Another fascinating topic from the SFN Annual Meeting was the research being undertaken in the area of computational neuroscience.
Computational neuroscience is the study of brain function in terms of the information processing properties of the structures that make up the nervous system.
It is an interdisciplinary science that links the diverse fields of neuroscience, cognitive science and psychology with electrical engineering, computer science, mathematics and physics.
In an interview in the current edition of New Scientist, Professor Terry Sejnowski, head of the computational neurobiology lab at the Salk Institute in La Jolla, California, says some of the most intriguing results in computational neuroscience come from collaborations between modelers and experimentalists.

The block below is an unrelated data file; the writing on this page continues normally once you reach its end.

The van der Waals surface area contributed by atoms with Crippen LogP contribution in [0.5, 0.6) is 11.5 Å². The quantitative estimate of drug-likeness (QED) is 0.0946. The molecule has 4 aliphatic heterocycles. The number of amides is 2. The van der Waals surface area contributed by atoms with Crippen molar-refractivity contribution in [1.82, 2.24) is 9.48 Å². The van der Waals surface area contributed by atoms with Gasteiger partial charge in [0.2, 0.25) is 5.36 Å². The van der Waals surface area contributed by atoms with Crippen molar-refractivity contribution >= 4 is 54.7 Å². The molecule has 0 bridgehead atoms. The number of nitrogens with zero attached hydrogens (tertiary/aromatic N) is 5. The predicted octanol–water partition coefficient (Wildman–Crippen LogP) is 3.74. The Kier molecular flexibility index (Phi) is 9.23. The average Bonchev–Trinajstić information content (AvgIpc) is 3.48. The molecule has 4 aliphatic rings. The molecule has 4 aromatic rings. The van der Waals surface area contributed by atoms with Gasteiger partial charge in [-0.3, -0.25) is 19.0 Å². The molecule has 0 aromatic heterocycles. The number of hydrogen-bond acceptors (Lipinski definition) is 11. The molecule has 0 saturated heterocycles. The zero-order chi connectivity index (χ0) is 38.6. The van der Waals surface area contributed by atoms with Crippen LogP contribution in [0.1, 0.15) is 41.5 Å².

Professor Sejnowski and his research colleagues’ research in modeling signal transfer patterns throughout the brain has resulted in new techniques which make it possible to simultaneously record signals from many neurons. The sensitivity means scientists can for the first time, watch the output from a neuron spread through the brain.
Research has also found that neurons respond differently to different stimuli (for example, signals required to move a prosthetic arm can change when people are tired). This research will help improve brain-machine interferences such as prosthetic limbs and thought-controlled wheelchairs.